I cannot say that I returned with sadness in my soul - the summer was spectacular, and for me, it is always special to be close to my family. The job I have allowed me to work in any corner of the country, so it wasn’t a big deal to move again. The reception of dozens of tourists who arrived during the season and the several beach days made summer go by very quickly for me. In the blink of an eye, it was already September. The climate in Dalmatia was the same or even more pleasant than in the previous months. I was aware that summer 2021 was slowly disappearing, but beach days, ice-cold beers, and air conditioning were still part of the routine. I still remember with great happiness the visit of my cousins, with whom we visited one of my favorite places - Stari Grad, on the island of Hvar. September was indeed a special month.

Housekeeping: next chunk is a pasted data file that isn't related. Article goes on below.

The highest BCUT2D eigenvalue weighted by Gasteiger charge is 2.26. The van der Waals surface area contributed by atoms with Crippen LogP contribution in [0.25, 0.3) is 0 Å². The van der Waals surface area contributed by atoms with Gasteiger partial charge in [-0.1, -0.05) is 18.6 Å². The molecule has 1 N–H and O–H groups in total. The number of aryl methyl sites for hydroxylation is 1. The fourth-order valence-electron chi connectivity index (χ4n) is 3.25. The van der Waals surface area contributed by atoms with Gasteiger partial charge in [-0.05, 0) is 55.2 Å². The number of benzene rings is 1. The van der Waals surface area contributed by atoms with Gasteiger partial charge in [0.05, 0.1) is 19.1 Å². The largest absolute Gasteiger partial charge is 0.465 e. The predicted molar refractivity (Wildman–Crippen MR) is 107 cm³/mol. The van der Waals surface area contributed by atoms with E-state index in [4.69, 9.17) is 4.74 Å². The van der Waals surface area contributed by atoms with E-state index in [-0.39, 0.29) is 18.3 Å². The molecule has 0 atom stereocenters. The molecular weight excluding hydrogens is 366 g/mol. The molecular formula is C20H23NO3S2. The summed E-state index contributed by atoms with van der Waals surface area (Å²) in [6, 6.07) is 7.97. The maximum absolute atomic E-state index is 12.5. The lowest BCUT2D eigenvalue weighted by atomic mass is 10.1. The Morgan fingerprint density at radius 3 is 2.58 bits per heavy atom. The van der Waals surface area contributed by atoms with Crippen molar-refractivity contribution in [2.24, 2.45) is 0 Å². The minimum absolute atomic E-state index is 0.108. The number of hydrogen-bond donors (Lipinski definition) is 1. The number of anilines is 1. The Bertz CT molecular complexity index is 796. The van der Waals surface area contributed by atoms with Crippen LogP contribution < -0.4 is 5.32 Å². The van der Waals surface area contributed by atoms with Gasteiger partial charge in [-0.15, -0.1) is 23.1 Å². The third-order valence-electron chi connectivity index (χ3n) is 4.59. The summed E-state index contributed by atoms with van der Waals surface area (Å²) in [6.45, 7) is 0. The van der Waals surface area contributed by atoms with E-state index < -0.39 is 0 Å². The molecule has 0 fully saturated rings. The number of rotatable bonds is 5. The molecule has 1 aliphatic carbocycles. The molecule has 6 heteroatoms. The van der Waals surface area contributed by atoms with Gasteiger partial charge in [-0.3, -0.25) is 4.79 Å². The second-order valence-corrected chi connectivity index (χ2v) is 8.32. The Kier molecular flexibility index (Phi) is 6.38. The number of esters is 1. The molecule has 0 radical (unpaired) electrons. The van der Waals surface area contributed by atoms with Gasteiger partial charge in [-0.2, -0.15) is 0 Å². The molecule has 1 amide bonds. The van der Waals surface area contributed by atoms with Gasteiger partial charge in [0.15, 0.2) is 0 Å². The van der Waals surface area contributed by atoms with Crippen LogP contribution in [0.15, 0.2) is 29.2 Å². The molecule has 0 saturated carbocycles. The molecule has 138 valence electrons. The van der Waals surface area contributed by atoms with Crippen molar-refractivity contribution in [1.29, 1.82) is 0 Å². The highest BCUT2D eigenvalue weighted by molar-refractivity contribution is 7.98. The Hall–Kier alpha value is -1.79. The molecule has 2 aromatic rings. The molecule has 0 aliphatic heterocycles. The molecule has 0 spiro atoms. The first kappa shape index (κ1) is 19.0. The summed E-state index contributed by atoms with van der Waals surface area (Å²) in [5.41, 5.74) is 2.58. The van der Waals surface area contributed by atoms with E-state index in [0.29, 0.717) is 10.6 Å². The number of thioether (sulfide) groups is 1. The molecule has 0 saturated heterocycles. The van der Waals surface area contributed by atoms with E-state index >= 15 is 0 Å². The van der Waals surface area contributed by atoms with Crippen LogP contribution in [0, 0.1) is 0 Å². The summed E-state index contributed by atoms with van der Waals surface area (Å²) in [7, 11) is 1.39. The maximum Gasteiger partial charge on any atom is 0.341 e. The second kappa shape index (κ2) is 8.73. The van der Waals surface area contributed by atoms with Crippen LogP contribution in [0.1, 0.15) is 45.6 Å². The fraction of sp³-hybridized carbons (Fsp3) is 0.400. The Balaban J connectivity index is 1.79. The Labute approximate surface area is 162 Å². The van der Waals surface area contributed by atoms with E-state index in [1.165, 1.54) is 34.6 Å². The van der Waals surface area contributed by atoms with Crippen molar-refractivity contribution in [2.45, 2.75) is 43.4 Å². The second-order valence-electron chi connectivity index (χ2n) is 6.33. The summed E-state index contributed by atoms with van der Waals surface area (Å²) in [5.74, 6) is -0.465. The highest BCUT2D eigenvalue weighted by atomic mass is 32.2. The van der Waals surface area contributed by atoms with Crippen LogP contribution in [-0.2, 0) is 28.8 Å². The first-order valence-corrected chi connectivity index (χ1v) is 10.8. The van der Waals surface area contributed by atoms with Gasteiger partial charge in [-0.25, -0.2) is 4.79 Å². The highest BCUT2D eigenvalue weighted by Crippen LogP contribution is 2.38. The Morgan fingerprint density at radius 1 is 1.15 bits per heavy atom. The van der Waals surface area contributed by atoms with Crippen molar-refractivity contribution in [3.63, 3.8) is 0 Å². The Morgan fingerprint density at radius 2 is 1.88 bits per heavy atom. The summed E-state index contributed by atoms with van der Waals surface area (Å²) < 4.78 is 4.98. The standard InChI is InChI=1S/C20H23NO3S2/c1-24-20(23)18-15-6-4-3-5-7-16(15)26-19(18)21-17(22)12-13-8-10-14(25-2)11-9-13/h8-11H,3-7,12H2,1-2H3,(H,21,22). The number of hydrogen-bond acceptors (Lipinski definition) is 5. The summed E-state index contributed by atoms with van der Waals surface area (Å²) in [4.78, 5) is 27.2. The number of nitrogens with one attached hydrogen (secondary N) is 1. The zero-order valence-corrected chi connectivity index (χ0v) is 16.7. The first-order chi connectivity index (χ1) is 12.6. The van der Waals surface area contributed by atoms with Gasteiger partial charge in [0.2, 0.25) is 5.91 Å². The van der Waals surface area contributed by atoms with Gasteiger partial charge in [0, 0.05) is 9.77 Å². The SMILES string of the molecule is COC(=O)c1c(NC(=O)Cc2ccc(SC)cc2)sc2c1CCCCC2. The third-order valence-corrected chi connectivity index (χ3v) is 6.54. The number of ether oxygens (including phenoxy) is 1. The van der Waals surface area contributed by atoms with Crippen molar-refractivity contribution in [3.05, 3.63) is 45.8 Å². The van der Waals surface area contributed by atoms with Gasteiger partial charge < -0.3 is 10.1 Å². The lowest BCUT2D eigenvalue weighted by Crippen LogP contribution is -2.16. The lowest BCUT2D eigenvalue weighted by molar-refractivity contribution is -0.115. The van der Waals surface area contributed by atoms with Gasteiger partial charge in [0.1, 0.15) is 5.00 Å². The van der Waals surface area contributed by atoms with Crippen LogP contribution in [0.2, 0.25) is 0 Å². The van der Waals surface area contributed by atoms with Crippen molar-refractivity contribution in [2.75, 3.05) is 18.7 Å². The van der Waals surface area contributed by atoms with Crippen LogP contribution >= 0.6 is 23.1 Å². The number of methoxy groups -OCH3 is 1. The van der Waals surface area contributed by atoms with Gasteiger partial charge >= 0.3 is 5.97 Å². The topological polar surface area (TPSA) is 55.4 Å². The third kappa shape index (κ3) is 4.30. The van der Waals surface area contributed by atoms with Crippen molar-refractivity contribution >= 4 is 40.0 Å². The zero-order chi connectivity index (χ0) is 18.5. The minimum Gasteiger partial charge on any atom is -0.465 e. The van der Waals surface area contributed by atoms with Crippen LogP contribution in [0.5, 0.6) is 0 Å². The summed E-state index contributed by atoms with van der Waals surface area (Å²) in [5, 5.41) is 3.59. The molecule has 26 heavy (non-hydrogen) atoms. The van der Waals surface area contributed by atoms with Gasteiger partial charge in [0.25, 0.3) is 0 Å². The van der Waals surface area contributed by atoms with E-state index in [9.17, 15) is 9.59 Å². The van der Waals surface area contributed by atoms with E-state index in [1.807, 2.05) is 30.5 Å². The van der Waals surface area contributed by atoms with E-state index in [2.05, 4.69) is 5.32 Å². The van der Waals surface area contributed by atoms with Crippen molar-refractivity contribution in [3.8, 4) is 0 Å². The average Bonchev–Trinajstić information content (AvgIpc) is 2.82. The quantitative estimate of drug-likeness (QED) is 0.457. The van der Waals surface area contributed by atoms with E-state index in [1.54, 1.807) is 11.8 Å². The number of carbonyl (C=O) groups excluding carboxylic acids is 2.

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Zagreb Cathedral, when I visited the capital of Croatia in early October. (Photo: Jose Alfonso Cussianovich)

October came, and I noticed the changes when I made a short trip to Zagreb. The colors of the forests that accompany the E65 and E71 roads changed from strong green to reddish. The week I was in Zagreb, earlier that month, reminded me how much I missed the things I liked about it. That's when I said that, as a goal, I would come back at least once a month even if it's just to visit.

Shortly after that brief stay, I managed to convince my parents to go back together to spend a few days in the capital. We stayed around the corner from the Cathedral, and we really had a great time in those few days.

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My parents, in Ban Josip Jelačić square on our little trip to Zagreb in October. (Photo: Jose Alfonso Cussianovich)